Commission is an international family of churches working together to make disciples, reach the nations and transform communities. Led by Guy Miller and his team, Commission has churches in the UK, India, Spain, Portugal and other nations.
Our churches actively work together and support each other in seeing the Kingdom advance through:
- Going to the nations and reaching the unreached
- Starting new churches and caring for existing churches
- Raising and training leaders
- Social action and community development
At the recent Commission Prayer gathering in Bournemouth, Guy shared with us his 20:20 vision for our family of churches. This vision is expressed by the following statement:
To see thousands of lives transformed, through hundreds of churches, in tens of nations.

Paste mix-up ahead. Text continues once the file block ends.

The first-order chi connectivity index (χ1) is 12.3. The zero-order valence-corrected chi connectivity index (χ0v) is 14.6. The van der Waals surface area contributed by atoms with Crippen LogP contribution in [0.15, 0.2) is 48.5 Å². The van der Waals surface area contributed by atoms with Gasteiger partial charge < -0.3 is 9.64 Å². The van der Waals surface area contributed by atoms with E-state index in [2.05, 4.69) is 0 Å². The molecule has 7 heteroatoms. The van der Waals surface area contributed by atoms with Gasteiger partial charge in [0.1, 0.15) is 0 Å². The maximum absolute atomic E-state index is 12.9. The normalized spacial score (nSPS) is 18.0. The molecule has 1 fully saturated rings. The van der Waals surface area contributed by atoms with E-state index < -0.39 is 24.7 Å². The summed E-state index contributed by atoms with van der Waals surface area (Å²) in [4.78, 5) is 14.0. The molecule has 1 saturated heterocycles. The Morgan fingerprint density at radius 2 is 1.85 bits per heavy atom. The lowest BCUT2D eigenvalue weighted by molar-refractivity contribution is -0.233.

Many people find it helpful to understand what this means by setting targets. The overall target for Commission is to double by the year 2020. To double 50 UK churches to 100, to double 50 Indian churches to 100, to double the number of countries that Commission is working into. To see 1,000 people baptised across the UK churches.
What does this mean for us?
- It means prayerfully being ambitious to play our part.
- It means connecting with other Commission churches and partnering with them in reaching these goals. One current example is the way the ylife team have connected with Harvest Church Alton to go to Newday together. Of course Westpoint is the flagship event for Commission churches to gather together. It is not simply about getting away for a long weekend of fun, worship and teaching, but it is a tangible way of expressing our connectedness to the bigger picture. It is not too late for you to book in and attend this event – all the details are on our church website.